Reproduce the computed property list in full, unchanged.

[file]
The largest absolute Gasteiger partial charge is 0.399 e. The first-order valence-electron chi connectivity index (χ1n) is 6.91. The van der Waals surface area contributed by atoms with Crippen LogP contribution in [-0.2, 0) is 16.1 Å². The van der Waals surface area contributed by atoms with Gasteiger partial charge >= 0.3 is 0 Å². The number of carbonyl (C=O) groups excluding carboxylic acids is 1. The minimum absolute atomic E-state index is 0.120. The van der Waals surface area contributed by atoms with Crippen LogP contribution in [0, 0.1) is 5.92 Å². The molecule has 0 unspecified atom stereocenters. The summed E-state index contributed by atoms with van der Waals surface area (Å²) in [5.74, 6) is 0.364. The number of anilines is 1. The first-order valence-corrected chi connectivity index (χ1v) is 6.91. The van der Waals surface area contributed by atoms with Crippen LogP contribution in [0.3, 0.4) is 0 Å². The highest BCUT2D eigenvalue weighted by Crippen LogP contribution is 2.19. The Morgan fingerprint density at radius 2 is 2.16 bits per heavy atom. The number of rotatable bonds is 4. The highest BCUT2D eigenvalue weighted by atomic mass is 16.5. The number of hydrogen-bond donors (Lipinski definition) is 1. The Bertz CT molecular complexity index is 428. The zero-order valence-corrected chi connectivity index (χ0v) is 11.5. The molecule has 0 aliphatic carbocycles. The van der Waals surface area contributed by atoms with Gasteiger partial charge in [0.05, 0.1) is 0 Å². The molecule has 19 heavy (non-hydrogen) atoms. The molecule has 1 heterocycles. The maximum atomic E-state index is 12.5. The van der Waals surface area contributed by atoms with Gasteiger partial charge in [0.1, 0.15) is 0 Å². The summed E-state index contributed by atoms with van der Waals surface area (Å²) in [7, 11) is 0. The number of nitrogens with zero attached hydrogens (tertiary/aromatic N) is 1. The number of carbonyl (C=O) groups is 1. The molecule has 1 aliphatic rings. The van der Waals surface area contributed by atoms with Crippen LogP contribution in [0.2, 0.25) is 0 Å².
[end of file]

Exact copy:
The largest absolute Gasteiger partial charge is 0.399 e. The first-order valence-electron chi connectivity index (χ1n) is 6.91. The van der Waals surface area contributed by atoms with Crippen LogP contribution in [-0.2, 0) is 16.1 Å². The van der Waals surface area contributed by atoms with Gasteiger partial charge >= 0.3 is 0 Å². The number of carbonyl (C=O) groups excluding carboxylic acids is 1. The minimum absolute atomic E-state index is 0.120. The van der Waals surface area contributed by atoms with Crippen LogP contribution in [0, 0.1) is 5.92 Å². The molecule has 0 unspecified atom stereocenters. The summed E-state index contributed by atoms with van der Waals surface area (Å²) in [5.74, 6) is 0.364. The number of anilines is 1. The first-order valence-corrected chi connectivity index (χ1v) is 6.91. The van der Waals surface area contributed by atoms with Crippen LogP contribution in [0.3, 0.4) is 0 Å². The highest BCUT2D eigenvalue weighted by Crippen LogP contribution is 2.19. The Morgan fingerprint density at radius 2 is 2.16 bits per heavy atom. The number of rotatable bonds is 4. The highest BCUT2D eigenvalue weighted by atomic mass is 16.5. The number of hydrogen-bond donors (Lipinski definition) is 1. The Bertz CT molecular complexity index is 428. The zero-order valence-corrected chi connectivity index (χ0v) is 11.5. The molecule has 0 aliphatic carbocycles. The van der Waals surface area contributed by atoms with Gasteiger partial charge in [0.05, 0.1) is 0 Å². The molecule has 19 heavy (non-hydrogen) atoms. The molecule has 1 heterocycles. The maximum atomic E-state index is 12.5. The van der Waals surface area contributed by atoms with Gasteiger partial charge in [0.1, 0.15) is 0 Å². The summed E-state index contributed by atoms with van der Waals surface area (Å²) in [7, 11) is 0. The number of nitrogens with zero attached hydrogens (tertiary/aromatic N) is 1. The number of carbonyl (C=O) groups is 1. The molecule has 1 aliphatic rings. The van der Waals surface area contributed by atoms with Crippen LogP contribution in [0.2, 0.25) is 0 Å².